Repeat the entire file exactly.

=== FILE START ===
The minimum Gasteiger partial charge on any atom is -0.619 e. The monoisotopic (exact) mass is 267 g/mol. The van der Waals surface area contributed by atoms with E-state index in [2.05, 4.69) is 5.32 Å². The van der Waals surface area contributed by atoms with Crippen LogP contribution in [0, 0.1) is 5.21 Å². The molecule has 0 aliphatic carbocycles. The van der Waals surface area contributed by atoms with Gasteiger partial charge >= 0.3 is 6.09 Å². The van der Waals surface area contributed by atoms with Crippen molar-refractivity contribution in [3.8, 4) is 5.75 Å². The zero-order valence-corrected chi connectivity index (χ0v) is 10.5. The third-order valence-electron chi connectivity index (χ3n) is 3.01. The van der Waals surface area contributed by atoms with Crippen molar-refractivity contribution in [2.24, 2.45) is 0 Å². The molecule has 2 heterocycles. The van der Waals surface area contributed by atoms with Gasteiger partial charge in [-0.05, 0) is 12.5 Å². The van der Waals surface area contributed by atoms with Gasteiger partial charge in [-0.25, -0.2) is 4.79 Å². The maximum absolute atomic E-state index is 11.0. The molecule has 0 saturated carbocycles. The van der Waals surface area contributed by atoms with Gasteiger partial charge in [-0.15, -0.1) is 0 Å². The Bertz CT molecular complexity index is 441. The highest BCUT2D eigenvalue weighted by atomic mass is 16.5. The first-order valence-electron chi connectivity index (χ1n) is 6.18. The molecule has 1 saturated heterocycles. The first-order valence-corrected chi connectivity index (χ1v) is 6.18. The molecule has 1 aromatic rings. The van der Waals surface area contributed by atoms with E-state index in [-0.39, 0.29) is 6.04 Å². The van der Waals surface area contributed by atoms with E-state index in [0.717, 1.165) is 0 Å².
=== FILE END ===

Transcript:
The minimum Gasteiger partial charge on any atom is -0.619 e. The monoisotopic (exact) mass is 267 g/mol. The van der Waals surface area contributed by atoms with E-state index in [2.05, 4.69) is 5.32 Å². The van der Waals surface area contributed by atoms with Crippen LogP contribution in [0, 0.1) is 5.21 Å². The molecule has 0 aliphatic carbocycles. The van der Waals surface area contributed by atoms with Gasteiger partial charge >= 0.3 is 6.09 Å². The van der Waals surface area contributed by atoms with Crippen molar-refractivity contribution in [3.8, 4) is 5.75 Å². The zero-order valence-corrected chi connectivity index (χ0v) is 10.5. The third-order valence-electron chi connectivity index (χ3n) is 3.01. The van der Waals surface area contributed by atoms with Crippen molar-refractivity contribution in [2.24, 2.45) is 0 Å². The molecule has 2 heterocycles. The van der Waals surface area contributed by atoms with Gasteiger partial charge in [-0.05, 0) is 12.5 Å². The van der Waals surface area contributed by atoms with Gasteiger partial charge in [-0.25, -0.2) is 4.79 Å². The maximum absolute atomic E-state index is 11.0. The molecule has 0 saturated carbocycles. The van der Waals surface area contributed by atoms with Gasteiger partial charge in [-0.15, -0.1) is 0 Å². The Bertz CT molecular complexity index is 441. The highest BCUT2D eigenvalue weighted by atomic mass is 16.5. The first-order valence-electron chi connectivity index (χ1n) is 6.18. The molecule has 1 saturated heterocycles. The first-order valence-corrected chi connectivity index (χ1v) is 6.18. The molecule has 1 aromatic rings. The van der Waals surface area contributed by atoms with E-state index in [-0.39, 0.29) is 6.04 Å². The van der Waals surface area contributed by atoms with E-state index in [0.717, 1.165) is 0 Å².